“Beat me! Beat me!” cried the masochist.
“No!” replied the sadist.
Don’t ask where that came from. “Beat me! Beat me!” cried the masochist.Like a disproportionately high percentage of my thoughts, I couldn’t tell you. I wasn’t thinking of masochism or sadism (who does?). It was just there. It seems that whenever I’m not really concentrating on something specific, like brushing my teeth or writing a book, I have very little control over where my mind goes, or why.
I’ve often said I write these blogs to demonstrate that you and I have a lot more in common than you might think. And yet perhaps I’m deluding myself. Maybe it’s just my attempt to not feel quite so isolated from the rest of humanity as I sometimes do. I can’t imagine that your mind can be quite so chaotic. I always picture everyone else (which of course includes you) as being in far more control of their minds and their lives than I, and find evidence of that fact just about everywhere.
To everyone else—to you, as I imagine you—, the mind is a smooth-running machine: thought A to thought B to thought C. To me, it’s a vast pin-ball machine with me being the little silver ball caroming wildly from one thing to another.
I truly admire those people…no doubt you’re one of them…with almost total control over their minds and their lives; who see an objective at a distance of a year, a day, or an hour, and march straight toward it, totally undeterred by the maelstrom of distractions I find endlessly swirling about me.
I pass people on the street and look at them and know they are not like me. I can clearly see that they know what to do in any given situation. They never make stupid mistakes, or say stupid things they wish they hadn’t. They never get upset by petty or silly things. They have controlled minds, and part of me envies them for it, and part of me is terrified by the idea.
I suspect I associate a controlled mind with a lack of freedom. As annoying as my mental pin-ball game may occasionally be, I also delight in its randomness; in the constant surprises it provides.
The problem is that each of us goes through life locked within ourselves, filtering everything through our own experiences, and reacting according to them because we can only observe others. We cannot be them. We live among five billion other people, yet only have one true point of reference—our own. And we almost never stop to realize that each one of those five billion is also living individually within themselves. So all five billion of us assumes that it is a matter of “me” being here and everyone else being there, sharing some secret bonds “me” cannot understand.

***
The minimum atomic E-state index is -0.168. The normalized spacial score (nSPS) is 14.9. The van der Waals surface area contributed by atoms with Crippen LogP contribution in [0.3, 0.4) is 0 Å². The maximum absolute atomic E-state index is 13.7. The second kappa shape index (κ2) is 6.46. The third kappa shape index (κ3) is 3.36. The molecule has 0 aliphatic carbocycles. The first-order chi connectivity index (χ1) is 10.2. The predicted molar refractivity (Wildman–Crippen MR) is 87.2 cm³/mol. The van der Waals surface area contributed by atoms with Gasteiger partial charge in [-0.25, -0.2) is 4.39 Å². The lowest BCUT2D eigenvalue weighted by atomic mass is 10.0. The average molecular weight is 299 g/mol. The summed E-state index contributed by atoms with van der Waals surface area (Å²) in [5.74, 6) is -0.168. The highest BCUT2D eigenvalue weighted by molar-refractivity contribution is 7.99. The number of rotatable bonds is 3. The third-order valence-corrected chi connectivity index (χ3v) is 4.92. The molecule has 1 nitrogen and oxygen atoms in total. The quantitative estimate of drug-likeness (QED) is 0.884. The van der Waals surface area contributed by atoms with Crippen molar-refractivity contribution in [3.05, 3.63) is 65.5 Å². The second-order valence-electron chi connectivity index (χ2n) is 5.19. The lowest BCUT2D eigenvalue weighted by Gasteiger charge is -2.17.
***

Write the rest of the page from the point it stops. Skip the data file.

The lack of a controlled mind is one of the reasons this particular “me” gets so little constructive done. I seem incapable of preventing my mind from coming up with out-of-nowhere thoughts. (A case in point: my mind just flashed to a stack of celebrity rag magazines I had the misfortune to thumb through at my part time job, and set me to wondering how or why actresses and models …female models…seem to think that posing with one hand on a hip makes them irresistibly sexy/seductive? Surely there must be a reason, or they wouldn’t do it. A man posed like that would be considered…well, you know. It must be one of those “you’ve got to be straight to understand” things. There are a lot of those.) And, to quote Linda Ellerbee, so it goes.
So, since you have a controlled mind and I do not, I guess we’re not as much alike as I thought.
Or are we?
Dorien's blogs are posted by 10 a.m. Central time every Monday, Wednesday, and Friday. Please take a moment to visit his website (http://www.doriengrey.com) and, if you enjoy these blogs, you might want to check out Short Circuits: a Life in Blogs (http://bit.ly/m8CSO1).